1. Candidate Bio:

I was born in the Town of Brampton at the old Peel Memorial Hospital and attended public school and high school in Brampton. I attended Sheridan College where I majored in Marketing and was awarded the Ron McNie Memorial Award for the “Highest Average in the Business Division.” I went on to be a Manager and Director with several large companies, before opening the Marketing Pad, a local marketing company in Brampton. I decided to enter politics in 2014 and successfully ran for the City Councillor seat for Wards 3 and 4.

A huge supporter of sports in Brampton, I coached both hockey and lacrosse for 20 years, and was recently awarded the Lifetime Membership into the Brampton Excelsior Lacrosse Club. I have volunteered for the Brampton Small Business Enterprise Centre for more than 10 years as a mentor to young entrepreneurs and worked with The Circle of Hope Cancer Support Group. I also sit on Partners in Project Green with the GTAA, the William Osler Healthy Communities Board and I am on the Board of Friends of Peel Memorial Hospital, a grassroots fundraising initiative.

I am currently the City Councillor for Wards 3 and 4. In my role as Councillor, I sit on many committees including The Sports Hall of Fame, Vice Chair of Fire and EMS, Friends of Bovaird House, Age Friendly Community Initiative, Downtown BIA, Seniors Council, Canada 55+ Games, and I am the Chair of Economic Development, as well as the “alternate” Regional Representative elected by my peers. I am a very big supporter of volunteerism and live by the motto “Building Community.”

A lifetime resident of Brampton, I have been married to my wife Tammy for more than 35 years and have two sons aged 28 and 30. I am involved with many charitable community groups and supports local initiatives such as The Bridge Prison Ministry and Regeneration among others. I have been a published author, blogger, professional speaker and humorist.

2. What are your three top priorities for Brampton?

  • Economic development and job creation
  • Registration and ensuring the safety of non compliant secondary dwelling units
  • Implementation of the 2040 Vision for the City

3. What is one major council decision from the previous (2014-2018) term that you agree with?

One major decision that this council made over the last term was to ensure that there was a roadmap to ensure the future growth and success of the City. That decision included moving forward with the creation of several Master Plans including The Economic Development and Culture Master Plan, Parks and Recreation Master Plan and others that feed into the 2040 Vision Document. These were unanimous decisions by council.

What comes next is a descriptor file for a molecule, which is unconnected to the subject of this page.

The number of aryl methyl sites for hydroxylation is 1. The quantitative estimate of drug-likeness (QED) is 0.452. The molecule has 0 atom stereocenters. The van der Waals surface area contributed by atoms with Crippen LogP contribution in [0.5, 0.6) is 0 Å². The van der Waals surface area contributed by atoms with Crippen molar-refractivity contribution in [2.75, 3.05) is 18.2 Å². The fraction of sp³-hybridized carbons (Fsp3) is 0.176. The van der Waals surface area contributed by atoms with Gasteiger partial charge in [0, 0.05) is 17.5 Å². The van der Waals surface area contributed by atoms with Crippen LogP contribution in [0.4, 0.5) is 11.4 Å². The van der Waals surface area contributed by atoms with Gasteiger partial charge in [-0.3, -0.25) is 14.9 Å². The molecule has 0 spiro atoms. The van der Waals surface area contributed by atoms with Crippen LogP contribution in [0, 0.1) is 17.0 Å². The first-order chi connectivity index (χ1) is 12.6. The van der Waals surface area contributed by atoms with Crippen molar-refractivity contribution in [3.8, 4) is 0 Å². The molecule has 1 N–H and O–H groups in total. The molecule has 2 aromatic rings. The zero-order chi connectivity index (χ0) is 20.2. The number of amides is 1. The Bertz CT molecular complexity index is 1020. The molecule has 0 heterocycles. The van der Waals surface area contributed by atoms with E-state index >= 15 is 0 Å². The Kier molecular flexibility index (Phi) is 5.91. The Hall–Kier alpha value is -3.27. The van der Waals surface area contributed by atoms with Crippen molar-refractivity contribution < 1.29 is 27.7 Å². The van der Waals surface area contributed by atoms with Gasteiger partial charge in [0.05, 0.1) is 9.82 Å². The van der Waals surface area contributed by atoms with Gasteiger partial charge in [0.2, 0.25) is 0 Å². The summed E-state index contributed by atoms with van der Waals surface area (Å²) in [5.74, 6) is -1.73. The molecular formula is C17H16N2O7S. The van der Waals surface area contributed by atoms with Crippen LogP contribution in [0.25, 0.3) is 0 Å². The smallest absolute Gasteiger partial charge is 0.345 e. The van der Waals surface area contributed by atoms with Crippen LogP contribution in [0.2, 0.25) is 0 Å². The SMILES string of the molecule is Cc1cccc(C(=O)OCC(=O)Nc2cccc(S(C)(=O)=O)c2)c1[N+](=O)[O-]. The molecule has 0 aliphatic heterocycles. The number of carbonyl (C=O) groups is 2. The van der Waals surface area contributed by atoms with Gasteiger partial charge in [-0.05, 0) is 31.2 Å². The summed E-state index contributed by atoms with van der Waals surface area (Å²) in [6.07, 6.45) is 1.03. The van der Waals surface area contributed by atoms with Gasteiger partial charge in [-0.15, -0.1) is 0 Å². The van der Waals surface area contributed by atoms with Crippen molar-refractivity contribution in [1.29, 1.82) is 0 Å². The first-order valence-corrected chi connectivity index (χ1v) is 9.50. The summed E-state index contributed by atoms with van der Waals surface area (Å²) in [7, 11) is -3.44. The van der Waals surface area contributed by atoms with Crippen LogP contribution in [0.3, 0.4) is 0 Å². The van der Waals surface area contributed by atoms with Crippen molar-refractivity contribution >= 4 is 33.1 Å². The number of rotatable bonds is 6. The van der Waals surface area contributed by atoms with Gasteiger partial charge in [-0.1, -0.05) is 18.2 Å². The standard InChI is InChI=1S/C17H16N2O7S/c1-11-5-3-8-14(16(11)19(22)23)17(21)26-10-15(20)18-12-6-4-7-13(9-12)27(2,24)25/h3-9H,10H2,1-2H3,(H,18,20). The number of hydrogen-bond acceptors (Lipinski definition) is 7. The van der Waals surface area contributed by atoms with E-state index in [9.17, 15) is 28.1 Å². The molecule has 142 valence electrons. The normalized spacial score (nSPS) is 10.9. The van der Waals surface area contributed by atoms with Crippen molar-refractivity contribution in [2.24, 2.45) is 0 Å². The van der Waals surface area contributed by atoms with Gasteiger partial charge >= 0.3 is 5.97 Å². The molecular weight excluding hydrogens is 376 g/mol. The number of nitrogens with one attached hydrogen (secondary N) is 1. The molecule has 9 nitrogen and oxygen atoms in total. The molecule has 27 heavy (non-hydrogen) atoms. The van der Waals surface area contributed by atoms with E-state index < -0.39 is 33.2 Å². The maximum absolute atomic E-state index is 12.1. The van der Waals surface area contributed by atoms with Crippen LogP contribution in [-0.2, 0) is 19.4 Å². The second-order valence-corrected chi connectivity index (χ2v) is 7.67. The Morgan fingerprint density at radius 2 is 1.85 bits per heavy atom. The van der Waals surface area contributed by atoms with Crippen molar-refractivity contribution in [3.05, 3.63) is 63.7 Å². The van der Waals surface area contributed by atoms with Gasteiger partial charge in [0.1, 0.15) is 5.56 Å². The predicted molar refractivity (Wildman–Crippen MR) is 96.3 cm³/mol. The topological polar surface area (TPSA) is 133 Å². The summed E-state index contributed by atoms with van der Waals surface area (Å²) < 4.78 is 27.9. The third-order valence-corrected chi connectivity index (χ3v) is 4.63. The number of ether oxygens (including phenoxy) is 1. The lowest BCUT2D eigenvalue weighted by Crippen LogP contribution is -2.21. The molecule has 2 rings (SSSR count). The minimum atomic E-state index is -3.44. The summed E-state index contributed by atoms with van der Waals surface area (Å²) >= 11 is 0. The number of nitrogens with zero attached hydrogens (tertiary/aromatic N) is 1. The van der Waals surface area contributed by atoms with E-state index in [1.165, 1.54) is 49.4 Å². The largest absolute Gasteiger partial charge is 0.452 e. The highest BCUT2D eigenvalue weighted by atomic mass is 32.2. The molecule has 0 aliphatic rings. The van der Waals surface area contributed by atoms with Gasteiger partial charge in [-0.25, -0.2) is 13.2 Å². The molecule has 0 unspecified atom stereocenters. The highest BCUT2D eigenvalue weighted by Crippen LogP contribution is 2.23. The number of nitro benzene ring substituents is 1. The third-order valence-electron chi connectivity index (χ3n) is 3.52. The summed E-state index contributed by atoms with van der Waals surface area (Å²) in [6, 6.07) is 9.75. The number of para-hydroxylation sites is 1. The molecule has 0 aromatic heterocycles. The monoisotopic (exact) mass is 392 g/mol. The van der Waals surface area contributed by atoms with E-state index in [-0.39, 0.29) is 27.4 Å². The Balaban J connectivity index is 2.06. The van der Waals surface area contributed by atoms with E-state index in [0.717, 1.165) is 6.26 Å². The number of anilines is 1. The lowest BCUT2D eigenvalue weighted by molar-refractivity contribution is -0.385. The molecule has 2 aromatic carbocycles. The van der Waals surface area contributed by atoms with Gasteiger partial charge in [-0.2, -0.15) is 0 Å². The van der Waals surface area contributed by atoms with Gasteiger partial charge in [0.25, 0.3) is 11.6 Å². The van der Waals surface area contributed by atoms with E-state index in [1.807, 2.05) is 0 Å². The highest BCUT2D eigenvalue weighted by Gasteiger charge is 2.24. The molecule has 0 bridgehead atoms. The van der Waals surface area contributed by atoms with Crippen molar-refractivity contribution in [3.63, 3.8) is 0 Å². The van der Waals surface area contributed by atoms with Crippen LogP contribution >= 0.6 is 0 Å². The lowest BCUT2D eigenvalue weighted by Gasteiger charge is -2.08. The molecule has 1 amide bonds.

4. What is one major council decision from the previous (2014-2018) term that you disagree with?

As for decisions that I might not have agree with, I do not dwell on any of them. We were elected by our residents to make decisions based on sound advice, information and judgement. Our votes in council were based on a democratic process where majority wins. As a councillor, my responsibility is to move forward and support council decisions, even if I was on the minority side or if I was the sole person voting against a motion.

5. Are there any other ideas from other cities that you would like to see
replicated in Brampton?

There are many things I have seen in other cities that I feel could benefit our City. There are several cities that have transformed areas through the development of arts and culture programs, this is something that Council also recently passed and I am looking forward to assisting in its implementation.

Riverwalks, where alternate modes of transportation are encouraged and areas are beautified and made environmentally more viable, are an integral part of many cities, in Brampton’s case it would also solve the issue of flooding in the downtown flood zone, allowing increased development and densities. At a recent conference I attended I saw how the housing issue was being addressed through the use of roof structures and insulated stacked containers to create affordable, safe dwellings in Scandinavian countries. It is an interesting idea that might have benefits if tried in Brampton.

6. What are your top transportation priorities to ease congestion and gridlock in the city of Brampton and connections to other communities?

Brampton has the fastest growing transit system in the country. I support building on that success with an expansion of Zum and a focus on the key transit corridors in the city. We need to modernize our approach with consideration for electric vehicles, autonomous vehicles and look at integrated fares as we push for an accelerated schedule for all-day, two-way GO train service. There are so many different options, many of them identified in the city’s 2040 Vision document, that need to explored to ensure a strong and cost effective transit system to reduce our reliance on the car.